â€œTherefore, since we are surrounded by such a great cloud of witnesses, let us throw off everything that hinders and the sin that so easily entangles, and let us run with perseverance the race marked out for us. Let us fix our eyes on Jesus, the author and perfecter of our faith, who for the joy set before him endured the cross, scoring its shame, and sat down at the right hand of the throne of God. Consider him who endured such opposition from sinful men, so that you will not grow weary and lose heart.â€ Heb 12:1-3
Not long ago, I read an article suggesting that Revelation 19 contains a description of the â€œFinal Battleâ€, with God coming to rescue us much as the Cavalry rescued those in trouble in the old western movies. Is this really the message of this chapter? Should we be anticipating some great physical battle in which Jesus Christ and his armies fight the forces of evil and overcome them once and for all? What does the Bible say?
Such an interpretation of Revelation 19 contradicts much of what the Bible clearly says in other texts. To use the book of Revelation, which admittedly contains highly figurative and apocalyptic language, to develop a timetable of events which contradict the clear, literal teachings of Scripture is fallacious. There is no great final battle coming in which Jesus and innumerable â€œreturned armiesâ€ invade the earthly kingdom of his enemies. Such is a misunderstanding of Revelation and a faulty reading of the text. The Bible does not speak of a great heavenly invasion of the earth in the future. The hope which sustains the Christian is much better than the pre-millennial speculations and doubts that saturate the beliefs of many today.
The Bible clearly places the dead in the hand of God, awaiting the final return of Jesus (1 Thess. 4:10-17). Jesus has not been forced into a waiting game in which Satan has his way on earth, able even to overcome the faithful committed followers of Jesus. The decision as to how one lives oneâ€™s life and to whom one declares allegiance is one every person freely makes, with eternal consequences.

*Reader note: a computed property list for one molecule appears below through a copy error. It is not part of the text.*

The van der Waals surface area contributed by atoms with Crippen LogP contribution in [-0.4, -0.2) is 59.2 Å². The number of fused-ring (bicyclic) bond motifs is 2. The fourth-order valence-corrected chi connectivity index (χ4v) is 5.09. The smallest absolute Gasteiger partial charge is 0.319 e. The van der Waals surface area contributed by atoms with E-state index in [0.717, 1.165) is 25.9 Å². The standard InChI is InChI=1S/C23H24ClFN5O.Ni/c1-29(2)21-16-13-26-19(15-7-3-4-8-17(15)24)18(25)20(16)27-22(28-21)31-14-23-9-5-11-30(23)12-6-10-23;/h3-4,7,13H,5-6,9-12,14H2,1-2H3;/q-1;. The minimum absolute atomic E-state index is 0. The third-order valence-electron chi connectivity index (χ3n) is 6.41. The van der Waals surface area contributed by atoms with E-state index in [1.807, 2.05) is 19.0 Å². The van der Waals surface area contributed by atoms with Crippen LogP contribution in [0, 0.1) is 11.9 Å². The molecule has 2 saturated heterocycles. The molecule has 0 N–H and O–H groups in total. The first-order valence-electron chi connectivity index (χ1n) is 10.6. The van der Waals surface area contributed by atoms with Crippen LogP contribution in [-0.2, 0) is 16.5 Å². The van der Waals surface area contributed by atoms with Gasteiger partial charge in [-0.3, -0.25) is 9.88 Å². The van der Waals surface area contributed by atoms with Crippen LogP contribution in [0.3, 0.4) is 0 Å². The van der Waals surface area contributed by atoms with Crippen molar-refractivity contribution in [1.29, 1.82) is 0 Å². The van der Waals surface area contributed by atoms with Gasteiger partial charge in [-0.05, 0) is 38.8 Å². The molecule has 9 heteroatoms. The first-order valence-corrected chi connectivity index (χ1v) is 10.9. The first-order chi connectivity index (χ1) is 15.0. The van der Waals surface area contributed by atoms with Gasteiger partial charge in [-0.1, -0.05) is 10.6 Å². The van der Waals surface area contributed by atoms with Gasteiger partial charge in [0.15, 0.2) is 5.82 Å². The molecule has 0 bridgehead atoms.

I think of those who have recently left our earthly ranks. They would tell us that the battle against Satan is lifelong. They would also tell that all of life moves toward death and judgment (Heb. 9:27). Pre-millennial speculations of saved ones miraculously and instantaneously snatched away, and those who have chosen the paths of evil given a second chance to correct their path have no merit in Scripture. None should find comfort in the hope that a second chance is coming. None should erroneously believe that they can never fall, buoyed by the false teaching that if they are wrong, they will have a second chance anyway.
Paul summarizes the â€˜final battleâ€™ in this way: â€œI have run the race, I have finished the course, I have kept the faithâ€ (2 Tim. 4:6-8). The promise of a heavenly crown for those declared righteous by the blood of Jesus illuminates each day in the life of a Christian. We eagerly await his final coming. We live victoriously never quite knowing which day will mark our final battle. Those who finish the course are blessed because their labors provide testimony of the battle they have fought and won (Rev.14:13).
The Psalmist writes these words of comfort: “Precious in the sight of the Lord is the death of His saints. O Lord, truly I am your servant; I am your servant, the son of your maidservant; you have freed me from my chains” (Psalm 116:15-16). May we live as Godâ€™s servants, freed from the chains of sin, victoriously running and finishing the course, so that we may declare with Paul, â€œI have kept the faith.â€
The writer of Hebrews wrote to encourage Christians who were thinking of letting go of faith in Christ. Let us likewise use every opportunity to encourage those who are thinking of quitting the faith. Let our message be, â€œHang in there.â€ Let us look to the great cloud of witnesses who have preceded us. Our daily reminder is the example of the faith of those who have already lived and died. In tough times, remember others who survived tough times. Trust God, because the cloud of witnesses is proof that it can be done. They are our inspiration to continue onward.
As you consider the cloud of witnesses the Hebrews writers describes, remember another cloud of witnesses, ever expanding. Remember the heart-stirring examples of faith and trust in the lives of those who have lived in faith since the time the book of Hebrews was written. Right up to today the number of souls in your witness cloud is increasing. Every year, in every church, there are those added to the great cloud of witnesses.
In another sense, each of us has our own cloud of witnessesâ€”those we have known, those who are our mentors and models, our examples of faith. Who would you include in your cloud of witnesses? These faithful souls help us continue in faith. And let us so live that someday we will be in someone elseâ€™s cloud of witnesses!